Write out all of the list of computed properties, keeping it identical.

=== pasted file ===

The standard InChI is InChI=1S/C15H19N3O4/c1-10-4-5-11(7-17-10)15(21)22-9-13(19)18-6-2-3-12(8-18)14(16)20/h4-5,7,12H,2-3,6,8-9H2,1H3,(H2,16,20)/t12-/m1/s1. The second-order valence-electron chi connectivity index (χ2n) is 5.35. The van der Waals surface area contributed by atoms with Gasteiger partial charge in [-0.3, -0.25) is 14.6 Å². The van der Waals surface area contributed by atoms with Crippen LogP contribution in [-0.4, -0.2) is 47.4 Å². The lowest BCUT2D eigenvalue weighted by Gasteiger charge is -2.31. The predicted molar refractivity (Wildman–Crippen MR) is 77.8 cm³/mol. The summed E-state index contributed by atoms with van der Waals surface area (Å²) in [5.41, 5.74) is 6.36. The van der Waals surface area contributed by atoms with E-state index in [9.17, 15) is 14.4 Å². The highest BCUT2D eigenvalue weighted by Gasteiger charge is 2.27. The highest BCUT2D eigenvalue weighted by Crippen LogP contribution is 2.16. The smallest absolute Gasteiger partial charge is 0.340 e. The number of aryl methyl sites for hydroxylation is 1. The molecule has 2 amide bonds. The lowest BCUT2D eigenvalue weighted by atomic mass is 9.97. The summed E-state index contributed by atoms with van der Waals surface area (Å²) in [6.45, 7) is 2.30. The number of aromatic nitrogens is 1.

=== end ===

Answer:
The standard InChI is InChI=1S/C15H19N3O4/c1-10-4-5-11(7-17-10)15(21)22-9-13(19)18-6-2-3-12(8-18)14(16)20/h4-5,7,12H,2-3,6,8-9H2,1H3,(H2,16,20)/t12-/m1/s1. The second-order valence-electron chi connectivity index (χ2n) is 5.35. The van der Waals surface area contributed by atoms with Gasteiger partial charge in [-0.3, -0.25) is 14.6 Å². The van der Waals surface area contributed by atoms with Crippen LogP contribution in [-0.4, -0.2) is 47.4 Å². The lowest BCUT2D eigenvalue weighted by Gasteiger charge is -2.31. The predicted molar refractivity (Wildman–Crippen MR) is 77.8 cm³/mol. The summed E-state index contributed by atoms with van der Waals surface area (Å²) in [5.41, 5.74) is 6.36. The van der Waals surface area contributed by atoms with E-state index in [9.17, 15) is 14.4 Å². The highest BCUT2D eigenvalue weighted by Gasteiger charge is 2.27. The highest BCUT2D eigenvalue weighted by Crippen LogP contribution is 2.16. The smallest absolute Gasteiger partial charge is 0.340 e. The number of aryl methyl sites for hydroxylation is 1. The molecule has 2 amide bonds. The lowest BCUT2D eigenvalue weighted by atomic mass is 9.97. The summed E-state index contributed by atoms with van der Waals surface area (Å²) in [6.45, 7) is 2.30. The number of aromatic nitrogens is 1.